Energy Summit | San Antonio 120, Detroit 110
Back home and it feels so nice.
The two games against Detroit in the last month serve as opposite dichotomies of the curious case of the effects of “energy” on NBA games and teams. It’d be nice to imagine these games played in perfect vacuums with players performing robotically to the exact specifications of their abilities (only Tim Duncan can do that); in fact, though, many variables are at play, broadly categorized as “Energy” in the final output.
In Detroit, the Spurs were lifeless, devoid of any sort of energy. They were in the middle of the road trip, having ping ponged across the Eastern part of the country. The Pistons, on the other hand, were at home, playing for a new coach, and with something to prove. You could see it about 10 minutes into the game: there was just no life in the team.
Last night, quite the opposite was true. The Spurs were completely full of energy, having had 4 days off, home after a month away from their friendly confines, and playing with (almost) a full roster for the first time in many weeks. There was a surplus of energy. That shows as well. The players were moving all over the court; the ball was being flung around. The problem with an excess of energy is that the results of that energy are not always positive. Turnovers, miscues, over-rotations, out-running passing lanes: the first half of the game seemed like a blooper reel at times. Throw in Josh Smith having perhaps the best 10-minute stretch of his life, and the Spurs seemed to be caught in a competitive game when they shouldn’t be.
The nice thing about an excess of energy, though, is that it can be reined in. Its heart is in the right place, to completely confuse metaphors. Plus, after 24 minutes, the body kind of settles down and settles in to the game. The mind slows, and you find your rhythm. (The opposite rarely happens with depleted energy, which is why it is the more dangerous state.)
The Pistons tied the game about 2 minutes into the 3rd quarter; Pop quickly brought in Manu Ginobili to play PG with the starters, and the Spurs seized control of the game. The Pistons have a really good offense, so they were able to hang around, but it became clear that the Spurs had solved their energy issue and were going to win the game. (And the Pistons have a really bad defense, so as long as the Spurs could get a few stops, the game would be theirs.)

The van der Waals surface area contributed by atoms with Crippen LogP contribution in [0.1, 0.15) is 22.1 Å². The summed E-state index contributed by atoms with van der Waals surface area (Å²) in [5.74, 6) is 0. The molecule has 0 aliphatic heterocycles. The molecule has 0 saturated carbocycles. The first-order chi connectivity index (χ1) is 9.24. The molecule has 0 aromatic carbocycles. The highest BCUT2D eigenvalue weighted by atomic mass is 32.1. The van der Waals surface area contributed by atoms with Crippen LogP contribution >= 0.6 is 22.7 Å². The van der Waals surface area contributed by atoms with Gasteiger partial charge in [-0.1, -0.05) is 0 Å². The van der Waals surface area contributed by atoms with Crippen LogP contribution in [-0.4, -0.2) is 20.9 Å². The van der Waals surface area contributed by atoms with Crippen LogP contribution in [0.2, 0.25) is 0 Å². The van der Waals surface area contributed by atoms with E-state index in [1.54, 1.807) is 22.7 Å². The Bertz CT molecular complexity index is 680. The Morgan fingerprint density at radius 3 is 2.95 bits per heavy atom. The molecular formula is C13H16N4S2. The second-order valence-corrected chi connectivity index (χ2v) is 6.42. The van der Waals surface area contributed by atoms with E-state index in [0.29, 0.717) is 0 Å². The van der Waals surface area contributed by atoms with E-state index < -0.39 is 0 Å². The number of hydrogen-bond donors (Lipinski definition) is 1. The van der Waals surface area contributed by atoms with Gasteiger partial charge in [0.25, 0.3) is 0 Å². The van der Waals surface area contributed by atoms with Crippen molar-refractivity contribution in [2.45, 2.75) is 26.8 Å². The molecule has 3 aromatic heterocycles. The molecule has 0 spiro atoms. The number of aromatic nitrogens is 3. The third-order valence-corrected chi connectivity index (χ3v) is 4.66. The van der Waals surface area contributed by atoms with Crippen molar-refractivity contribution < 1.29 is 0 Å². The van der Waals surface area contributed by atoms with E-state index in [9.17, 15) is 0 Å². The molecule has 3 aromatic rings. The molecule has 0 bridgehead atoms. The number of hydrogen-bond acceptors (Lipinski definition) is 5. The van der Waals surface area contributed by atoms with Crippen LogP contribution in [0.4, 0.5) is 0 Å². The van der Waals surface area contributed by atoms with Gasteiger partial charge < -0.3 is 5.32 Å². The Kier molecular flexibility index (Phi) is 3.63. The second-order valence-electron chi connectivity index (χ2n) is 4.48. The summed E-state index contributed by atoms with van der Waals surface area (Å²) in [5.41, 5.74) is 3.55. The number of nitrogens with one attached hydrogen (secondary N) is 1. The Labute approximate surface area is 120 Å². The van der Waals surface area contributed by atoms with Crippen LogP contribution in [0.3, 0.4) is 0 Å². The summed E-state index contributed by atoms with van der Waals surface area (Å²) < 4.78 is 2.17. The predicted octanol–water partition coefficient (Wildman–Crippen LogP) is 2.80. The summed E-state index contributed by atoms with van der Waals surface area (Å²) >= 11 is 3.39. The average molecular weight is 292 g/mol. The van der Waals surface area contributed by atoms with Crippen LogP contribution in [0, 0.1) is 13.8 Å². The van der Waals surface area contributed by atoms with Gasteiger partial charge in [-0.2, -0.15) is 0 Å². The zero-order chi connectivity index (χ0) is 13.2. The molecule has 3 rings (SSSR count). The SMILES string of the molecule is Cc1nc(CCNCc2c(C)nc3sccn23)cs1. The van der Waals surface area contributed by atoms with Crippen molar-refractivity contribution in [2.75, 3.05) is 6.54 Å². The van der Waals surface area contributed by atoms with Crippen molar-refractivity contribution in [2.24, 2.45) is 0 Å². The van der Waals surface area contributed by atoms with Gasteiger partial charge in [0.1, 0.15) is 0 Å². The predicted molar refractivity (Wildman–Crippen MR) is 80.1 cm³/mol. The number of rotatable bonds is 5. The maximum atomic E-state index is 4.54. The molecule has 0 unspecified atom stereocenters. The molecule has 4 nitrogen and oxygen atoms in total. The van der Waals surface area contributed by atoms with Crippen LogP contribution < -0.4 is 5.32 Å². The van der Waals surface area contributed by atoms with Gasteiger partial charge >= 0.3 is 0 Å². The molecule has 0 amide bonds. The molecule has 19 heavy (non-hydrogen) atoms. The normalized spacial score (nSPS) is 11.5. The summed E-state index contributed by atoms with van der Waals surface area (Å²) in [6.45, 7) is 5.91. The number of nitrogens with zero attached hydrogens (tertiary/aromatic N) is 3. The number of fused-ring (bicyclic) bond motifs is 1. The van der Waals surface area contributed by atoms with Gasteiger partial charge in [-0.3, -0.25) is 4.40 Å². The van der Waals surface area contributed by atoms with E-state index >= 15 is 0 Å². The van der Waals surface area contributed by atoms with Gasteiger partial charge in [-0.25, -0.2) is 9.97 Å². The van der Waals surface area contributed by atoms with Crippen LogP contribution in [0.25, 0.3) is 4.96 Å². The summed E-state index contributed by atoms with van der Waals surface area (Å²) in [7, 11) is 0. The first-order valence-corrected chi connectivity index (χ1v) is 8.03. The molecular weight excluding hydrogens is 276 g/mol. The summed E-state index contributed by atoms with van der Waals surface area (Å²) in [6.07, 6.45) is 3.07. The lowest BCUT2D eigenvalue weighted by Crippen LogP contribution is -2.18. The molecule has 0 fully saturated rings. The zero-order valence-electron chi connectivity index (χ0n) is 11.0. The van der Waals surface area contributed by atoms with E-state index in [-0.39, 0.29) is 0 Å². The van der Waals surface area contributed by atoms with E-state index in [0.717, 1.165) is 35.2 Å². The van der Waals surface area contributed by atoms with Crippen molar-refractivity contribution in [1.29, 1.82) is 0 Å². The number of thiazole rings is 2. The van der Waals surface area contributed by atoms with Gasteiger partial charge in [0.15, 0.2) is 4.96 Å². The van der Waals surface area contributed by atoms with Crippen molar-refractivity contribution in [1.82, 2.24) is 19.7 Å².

Now the Spurs settle in to a nice home stand (7 of the next 9 in San Antonio), are about to have a full roster for the first time in months, and can hopefully start building towards their playoff form.
A few more thoughts from last night’s win:
Kawhi is one of those players who does so many little things (and a little bit of everything), that no one thing stands out about his game. After a month away, you kind of get used to the way the team plays without him. In one game back, you realize just how much you were missing. He’s a ‘glue’ guy on the court, holding everything together on both ends of the floor. He rebounds and defends like crazy (it’s no coincidence that Josh Smith had his great stretch in the one time of the game Leonard didn’t guard him), and creates so much offense and easy scoring with his defense. Offensively, he spaces the floor, has a nifty little post game, and takes a ton of pressure off of Duncan and Parker at various times. Mostly, you just trust him on the floor, and feel like the team is better served when he is out there.
–Green and Splitter also had really nice games. I thought the game really turned solidly in our favor early in the 4th when Tiago came back in. He locked up the defensive glass, and had 2 or 3 really critical baskets on rolls to the hoop. In a lot of way, these ‘secondary’ three hold the fate of the team. When Green, Splitter, and Leonard are in and on, our defense is fabulous, and our offense can be a well-oiled machine. This is what made the rash of injuries so exasperating: losing 3 critical but smaller pieces is almost harder than losing just 1 big piece. Losing any one of those players is manageable; but with all 3 out there were so many holes to plug (especially defensively) that it’s amazing the team succeeded as they did. I’m glad to have our regular starters back (Parker is expected to play no later than Sunday), the same starters that cruised to the Finals last year. And with a better bench, theoretically, if we get this version of Boris, a better Manu than last year, and an insanely-better Patty Mills.
–Manu had a pretty shaky first half. In the second half, he was put in quite explicitly as the PG (he subbed for Cory Joseph, and no other competent ball handler was on the floor), and he played beautifully. We talk about it a lot, but it’s almost definitive at this point: Ginobili is the back-up PG, and plays better as a PG in a lot of ways. His passing skills will never wane, and he is one of those players that just builds chemistry with other players instantly. It must be fun to play with him. You can see players like Marco and Patty and Ayres cut hard to open spaces when Manu has the ball, because they know that if there is a way, the ball will just magically end up in their hands. It’s beautiful to see.
–Along the same lines, I’m in favor of Danny Green becoming the starter again so that the Marco-Manu magic can see the floor together more. (And the Marco-Manu-Patty-Boris quartet.)
The Bobcats are in town Friday night. Charlotte has been playing well of late, and will always pose a threat with the defense that they play. And Gary Neal is now on the team. Yay Gary! Still, I expect a focused team and a win.
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